For those of you who follow my twitter feed (@darkpurplemoon) I was involved at my University yesterday when Ed Balls (Minister for Education) came to speak to trainee teachers. I think it was supposed to encourage us to vote for him, which was amusing. He was very slick and quite likeable, but his stories and the things he said didn’t really match, although it was hard not to sycophantically laugh along with him (damn that politeness!) . I asked him a couple of questions, which at the time he seemed to answer, although a few minutes later I realised he hadn’t actually answered my question at all. Very vexing – I guess I am just not used to talking to politicians! We were all filmed by the BBC, but according to a friend who saw the evening news we were only in the background as he was filmed making his education announcement.
At the end of last week I emailed the Lib Dem and Conservative candidate to ask for their response to the digital economy bill (#debill) and I emailed our current MP (Labour) to ask him why he voted for it (he was one of the ones which bothered to turn up). How many of them do you think actually responded to me? Yep, just one – the Lib Dem candidate. She and I are still emailing and chatting about various local issues. Really? Is this how the parties are harnessing technology to engage with the voters – when they cannot even be bothered to respond to an email. Shocking.
Recently I have been *not* listening to my iPod everywhere I go – unusual behaviour for me, a habit I learnt when I lived in London – the only way to survive was to create my own little bubble around myself. As a result of not blocking everything out I have been earwigging* on other peoples’ conversations. I have been delighted by the amount of people I have heard discussing politics. From the group of middle-aged women at the doctors’ reception, who were saying they were trying to get their children to think about the vote they were going to make and the fact they were trying to instill in their children a sense of duty for having to vote. Through to the retired ladies in the swimming pool changing room who were haranguing one of the ladies who said she didn’t want to vote as she thought they were all the same. Still naked they were arguing policies and saying “women fought to get a vote we must use it, even if we spoil the paper”.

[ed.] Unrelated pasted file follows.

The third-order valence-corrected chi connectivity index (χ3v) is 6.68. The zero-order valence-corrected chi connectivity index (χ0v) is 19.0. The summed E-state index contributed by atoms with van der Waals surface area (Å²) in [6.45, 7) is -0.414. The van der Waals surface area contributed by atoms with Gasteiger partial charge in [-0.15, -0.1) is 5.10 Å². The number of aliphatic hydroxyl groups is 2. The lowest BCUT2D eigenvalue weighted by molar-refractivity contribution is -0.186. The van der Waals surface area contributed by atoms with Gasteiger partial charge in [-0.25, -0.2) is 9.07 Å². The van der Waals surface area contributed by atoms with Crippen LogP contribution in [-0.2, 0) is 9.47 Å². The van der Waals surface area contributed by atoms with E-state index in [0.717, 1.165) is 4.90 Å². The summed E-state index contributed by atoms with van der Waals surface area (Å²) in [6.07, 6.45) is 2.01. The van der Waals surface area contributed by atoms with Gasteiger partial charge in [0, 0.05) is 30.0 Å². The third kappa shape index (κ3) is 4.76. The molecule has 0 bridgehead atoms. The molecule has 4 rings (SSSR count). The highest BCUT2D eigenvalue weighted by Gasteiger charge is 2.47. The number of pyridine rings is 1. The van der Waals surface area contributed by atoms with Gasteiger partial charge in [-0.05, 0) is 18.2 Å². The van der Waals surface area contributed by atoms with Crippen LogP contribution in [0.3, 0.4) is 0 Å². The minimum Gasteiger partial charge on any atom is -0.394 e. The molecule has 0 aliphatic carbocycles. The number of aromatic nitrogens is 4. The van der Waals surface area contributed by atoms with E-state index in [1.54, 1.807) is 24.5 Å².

Each and every time I wanted to go up and engage in conversation with them. At some point I will do, I normally have no compunction about joining in with random conversations!
I find this all extremely heartening. These are everyday people, talking about the upcoming election (GE2010) at home and at work. However, I haven’t heard any young people talking about it, my students at college are too young to vote (they are all 16 and 17) but I think I will find a way to talk to them about the election and to see how they feel about it all.
So, it is all picking up pace here, but it has none of the excitement about the American election and the candidates are all homogenous to a degree – white, middle (or upper) class white men. Most of their party is the same. I would love a party make up to represent the country as a whole – more women, more disabled people, more people of colour, maybe even some people who fall into all three categories at once.
Oh and if you are interested in how women are being portrayed throughout the election Cath over at Too Much To Say For Myself is doing an Election Sexism Watch, with phrases like ‘glamorous politician’ ‘Cameron’s Cuties’ ‘War of the Wives’ it is enough to make you sick. Cath said on edition 3:
Bloody hell, I hadn’t envisaged there’d be enough of this sexist shite* to fill up a fresh blog post every sodding day!
I think that says it all really, but honestly it makes me so angry – we are in 2010, not 1910.
*A side note: is ‘earwigging’ a British term, or just my family, or does everyone understand that? In case you don’t I basically mean overhearing and listening to others’ conversations!